Dan Brown is well known for tackling historical subjects and causing great controversies over some of his ideas. There were plenty of readers who couldn't separate fact from fiction in his early works. In Inferno (Doubleday, 2013), Brown confronts modern problems facing the world today.
(Warning: Lots of plot description ahead, but not mystery spoilers.)
The saga begins when Robert Langdon wakes up from a nightmare, shouting. He finds himself in a hospital bed with absolutely no recollection of how he'd gotten there. Or where he'd been. He assumes he must have been in an accident, because he has stitches in his head––as well as amnesia.
In his nightmare, he'd been calling out something that sounds like "very sorry." It is not until he looks out the window that he realizes that he is in Italy––Florence to be specific. He is positive that he began his day at Harvard, where he is well known as a professor of Art History and Symbology.
A doctor comes into his room and introduces herself as Sienna Brooks, but before many more words come out of her mouth, an armed assassin bolts into the room, kills one person and is aiming for Langdon. Sienna pulls him into another room and they escape. And so it begins, a chase unlike any other. Langdon and Sienna are on the run, but they don't know who is on their heels or why they are in someone's sights. From past experience, Langdon should have considered a secret organization plot, but then he was having memory problems.
|La Mappa dell’Inferno by Sandro Botticelli|
This piece of artwork was a tribute to the work that has become one of the world's most celebrated writings, Dante's Inferno, which presents the poet's macabre vision of his trip through the nine levels of hell that had tortures for specific types of sins. The painting reveals a subterranean funnel of suffering with fire, brimstone and sewage, with Satan himself waiting at the bottom.
The inspection of the image is interrupted by the squeal of tires and sirens, as police cars pull up and what appears to be an armed squad of soldiers with death or capture on their minds thunder up the stairs. Langdon and Sienna flee out the back way, thinking that the US government is after them as well.
Sienna's asset is a mind of incredible genius that it has set her apart from all her peers most of her life; but she lacks the art education to help Langdon.
The one thought that comes to Langdon's mind is that what he had been saying during that nightmare was "Vasari," not "very sorry," and he had to have been referring to Giorgio Vasari, an Italian painter and architect who has painted a mural at the Palazzo Vecchio. The twosome head there, and on the way Robert catches a glimpse of the white-haired woman from his dreams.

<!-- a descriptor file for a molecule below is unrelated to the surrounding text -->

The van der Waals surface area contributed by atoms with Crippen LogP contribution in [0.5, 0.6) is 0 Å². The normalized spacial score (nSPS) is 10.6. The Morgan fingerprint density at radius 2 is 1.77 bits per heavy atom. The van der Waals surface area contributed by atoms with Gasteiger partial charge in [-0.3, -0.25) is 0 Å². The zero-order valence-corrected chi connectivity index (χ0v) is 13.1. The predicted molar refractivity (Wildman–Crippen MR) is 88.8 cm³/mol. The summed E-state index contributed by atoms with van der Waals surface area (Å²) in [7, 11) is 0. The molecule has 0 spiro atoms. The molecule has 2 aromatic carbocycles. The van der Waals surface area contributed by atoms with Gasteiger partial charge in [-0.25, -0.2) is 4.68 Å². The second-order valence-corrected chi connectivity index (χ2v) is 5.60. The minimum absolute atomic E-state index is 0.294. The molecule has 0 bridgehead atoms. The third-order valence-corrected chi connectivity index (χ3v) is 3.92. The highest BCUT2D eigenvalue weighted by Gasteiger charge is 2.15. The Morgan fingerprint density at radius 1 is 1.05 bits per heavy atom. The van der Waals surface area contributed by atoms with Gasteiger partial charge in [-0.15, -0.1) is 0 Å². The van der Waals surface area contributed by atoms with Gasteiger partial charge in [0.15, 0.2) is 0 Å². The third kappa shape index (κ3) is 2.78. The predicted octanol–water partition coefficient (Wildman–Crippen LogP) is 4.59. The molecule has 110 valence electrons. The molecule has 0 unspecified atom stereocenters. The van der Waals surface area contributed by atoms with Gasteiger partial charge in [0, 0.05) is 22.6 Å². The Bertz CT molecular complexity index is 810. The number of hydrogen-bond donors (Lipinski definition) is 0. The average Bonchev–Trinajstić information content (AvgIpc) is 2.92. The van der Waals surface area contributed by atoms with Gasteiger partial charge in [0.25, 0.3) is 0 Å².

|Museo Casa di Dante|
Sneaking out through the Buontalenti Grotto, they dash into the Palazzo Vecchio where they hasten to the Hall of Five Hundred and then escape through the Hall of Geographical Maps.
Now there comes a charge through Robert's mind, with memories and revelations hitting him like jolts of electricity.
|Hall of Maps|
Are you tired yet? This is the first rest the two have had. I needed a rest for sure! I took one.
To Zobrist, the main problem facing the world today is overpopulation. Zobrist claimed that he felt trapped on a ship where the passengers doubled every hour in geometric progression, while he tried desperately to build a lifeboat before the ship sunk under its own weight. He advocated throwing half of the people overboard. He felt the 14th-century bubonic plague was a boon to society, which was more healthy, wealthy and wise after the population was decimated––and this is what led to the Renaissance. He pushed for a similar drastic solution. Dr. Elizabeth Sinskey, the head of the World Health Organization, expects the worst. Of course, the reader accepts that the paths of Langdon and Sienna's two searches are bound to intersect.
|Doge's Palace, Venice|
Meanwhile, the intrepid pair find a clue at The Horses of Saint Mark, speed through Doge's Palace in Venice and finally scurry to some of Dante's favorite places––like the Baptistery of San Giovanni where Dante was baptized––which leads to St. Mark's Chiesa d'Oro, where Dante met his lifelong love, Beatrice, and where Langdon and Sienna gain additional insights.
The trail leads now 1,000 miles to Istanbul, and they fly (hope they serve nuts on the plane; they haven't eaten for a long time) to the crossroads of Europe and, lastly, they race to the Hagia Sophia, the eighth wonder of the world, an amalgamation of Christian and Islamic art and architecture. I have to stop here before I completely spoil the mystery.
Readers who gravitate to codes and symbols will enjoy parts of Brown's Inferno. Firenzophiles will appreciate the travelogue, and history enthusiasts will learn a lot.
It seemed that whenever the plot got thin or repetitive, Brown tried to dazzle his audience with art, architecture and historical name-dropping. But as with other books from Dan Brown, I had to think and was left pondering the following from Dante’s Inferno: The darkest places in hell are reserved for those who maintain their neutrality in times of moral crisis.
What would I be willing to do to save humanity? Something to mull over in these hot-as-Hades days.